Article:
In de loop van mijn leven had de werkelijkheid mij vaak teleurgesteld, want op het moment dat ik de werkelijkheid waarnam, werd mijn verbeelding - het enige orgaan waarmee ik van schoonheid kon genieten - uitgeschakeld, als gevolg van de onvermijdelijke wet die wil dat wij ons alleen datgene kunnen verbeelden wat afwezig is. En nu werd deze harde wet hier ineens geneutraliseerd, opgeschort, door een wonderlijke list van de natuur die maakte dat een bepaalde sensatie - het balanceren op twee ongelijke tegels, de stijfheid van een servet, de smaak van een madeleine - zowel in het verleden als in het heden werd weerspiegeld.

Het werd de hoogste tijd om te gaan schrijven. Maar was er nog tijd? Die vraag rechtvaardigde de onrust die mij in zijn greep had gekregen toen ik de salon was binnengegaan waar de gegrimeerde gezichten mij op het idee van de verloren tijd hadden gebracht. En was ik er nog toe in staat? De geest heeft zijn vergezichten die zich slechts gedurende een kort ogenblik laten aanschouwen.

need an expo pavilion?

Remember the Dutch pavilion for the World Expo 2000 in Hannover? A "stacked landscape" designed by MVRDV, it was the Expo's tallest structure, and a big hit at the time.

MVRDV's Expo 2000 pavilion

It is now a) falling into ruin, and b) up for sale on eBay!

[Via Archinect]

twelve and a half minutes

'Zwölf 1/2 Minuten', a German "short experimental documentary", strikes a nice balance between humor and food for thought. Even if the message is not very new, its strength is in the way form and content work together. Whether it's really a documentary is debatable, but let's leave that to the purists.

Zwölf 1/2 Minuten
The average member of our society is male, German, 38 years of age and gets up at 8.15 am. During this quite normal day he will do quite normal things like brushing his teeth, going to work, shopping, mowing the lawn, watching television and finally going to bed again. And though his world may be perfectly regulated in terms of time and space, he might feel somewhat lost in life. This overflow of images, impressions, opinions, ideas which overwhelm him daily, will lead him to ask himself a lot of questions. And several times he will come to the point where he will wonder just for which purpose he is part of the world. To do this, he generally has twelve minutes and a half between his going to bed and falling asleep...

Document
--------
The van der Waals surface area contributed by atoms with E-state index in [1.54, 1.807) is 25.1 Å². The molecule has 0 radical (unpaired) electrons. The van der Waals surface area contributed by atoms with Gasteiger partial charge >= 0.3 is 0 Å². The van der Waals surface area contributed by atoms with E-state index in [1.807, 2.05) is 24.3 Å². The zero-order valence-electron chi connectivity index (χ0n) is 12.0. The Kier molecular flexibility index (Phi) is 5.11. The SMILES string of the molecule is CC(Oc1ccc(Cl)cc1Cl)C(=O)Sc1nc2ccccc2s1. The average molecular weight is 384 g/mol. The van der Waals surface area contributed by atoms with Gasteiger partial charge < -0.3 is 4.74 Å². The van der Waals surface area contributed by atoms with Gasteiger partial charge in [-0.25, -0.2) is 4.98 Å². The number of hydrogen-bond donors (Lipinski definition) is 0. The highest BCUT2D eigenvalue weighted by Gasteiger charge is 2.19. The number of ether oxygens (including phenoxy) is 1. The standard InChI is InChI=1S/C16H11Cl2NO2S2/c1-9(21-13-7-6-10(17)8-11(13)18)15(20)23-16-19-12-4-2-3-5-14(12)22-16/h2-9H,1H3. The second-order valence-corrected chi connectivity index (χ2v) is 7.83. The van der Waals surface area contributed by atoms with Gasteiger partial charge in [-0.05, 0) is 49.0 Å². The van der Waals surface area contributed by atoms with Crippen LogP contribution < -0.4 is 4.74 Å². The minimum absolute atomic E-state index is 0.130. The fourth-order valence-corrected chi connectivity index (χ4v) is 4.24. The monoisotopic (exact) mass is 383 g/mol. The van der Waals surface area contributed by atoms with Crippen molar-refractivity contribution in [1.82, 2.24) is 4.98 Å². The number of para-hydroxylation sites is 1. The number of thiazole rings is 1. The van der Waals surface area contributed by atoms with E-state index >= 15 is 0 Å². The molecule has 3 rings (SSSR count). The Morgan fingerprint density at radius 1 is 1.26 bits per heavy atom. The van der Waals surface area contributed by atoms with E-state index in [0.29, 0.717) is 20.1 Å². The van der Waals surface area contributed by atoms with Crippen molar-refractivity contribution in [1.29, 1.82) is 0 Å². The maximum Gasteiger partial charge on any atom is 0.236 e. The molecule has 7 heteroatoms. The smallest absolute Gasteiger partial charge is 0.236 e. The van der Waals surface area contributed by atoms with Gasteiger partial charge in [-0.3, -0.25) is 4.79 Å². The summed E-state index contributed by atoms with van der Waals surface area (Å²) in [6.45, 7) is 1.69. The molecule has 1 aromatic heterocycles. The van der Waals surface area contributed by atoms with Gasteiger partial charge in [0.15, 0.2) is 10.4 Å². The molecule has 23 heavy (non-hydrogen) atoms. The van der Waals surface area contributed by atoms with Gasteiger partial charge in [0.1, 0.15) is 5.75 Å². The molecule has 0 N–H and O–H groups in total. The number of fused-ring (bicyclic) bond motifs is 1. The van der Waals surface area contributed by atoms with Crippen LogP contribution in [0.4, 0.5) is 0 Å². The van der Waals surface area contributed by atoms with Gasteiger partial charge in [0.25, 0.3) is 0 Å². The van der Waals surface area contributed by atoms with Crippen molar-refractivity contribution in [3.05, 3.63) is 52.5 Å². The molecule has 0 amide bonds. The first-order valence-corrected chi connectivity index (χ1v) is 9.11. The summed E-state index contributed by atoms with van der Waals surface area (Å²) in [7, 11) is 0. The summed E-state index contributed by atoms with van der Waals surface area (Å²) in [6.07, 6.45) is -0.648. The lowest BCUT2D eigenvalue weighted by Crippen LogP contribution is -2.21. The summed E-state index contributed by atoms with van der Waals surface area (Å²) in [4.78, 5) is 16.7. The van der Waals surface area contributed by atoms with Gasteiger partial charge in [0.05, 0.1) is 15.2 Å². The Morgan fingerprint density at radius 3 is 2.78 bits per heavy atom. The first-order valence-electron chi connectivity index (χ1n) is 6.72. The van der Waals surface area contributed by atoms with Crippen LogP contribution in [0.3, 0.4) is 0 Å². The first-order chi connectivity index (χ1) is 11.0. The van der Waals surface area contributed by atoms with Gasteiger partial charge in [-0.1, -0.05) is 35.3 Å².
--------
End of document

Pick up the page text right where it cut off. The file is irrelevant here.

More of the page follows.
Seen in a onedotzero programme preview at Submarine's birthday party.

kipple

'Cause i can never find the original definition for this great concept, here's the complete quote:

Kipple is useless objects, like junk mail or match folders after you use the last match or gum wrappers or yesterday's homeopape. When nobody's around, kipple reproduces itself. For instance, if you to go bed leaving any kipple around your apartment, when you wake up there is twice as much of it. It always gets more and more.

(...)

There's the First Law of Kipple. 'Kipple drives out nonkipple.' Like Gresham's law about bad money.

(...)

No one can win against kipple, except temporarily and maybe in one spot, like in my appartment I've sort of created a stasis between the pressure of kipple and nonkipple, for the time being. But eventually I'll die or go away, and then the kipple will again take over. It's a universal principle operating throughout the universe; the entire universe is moving toward a final state of total, absolute kippleization.

-- J.R. Isadore (in 'Do Androids Dream of Electric Sheep' by Philip K. Dick; adapted into 'Blade Runner')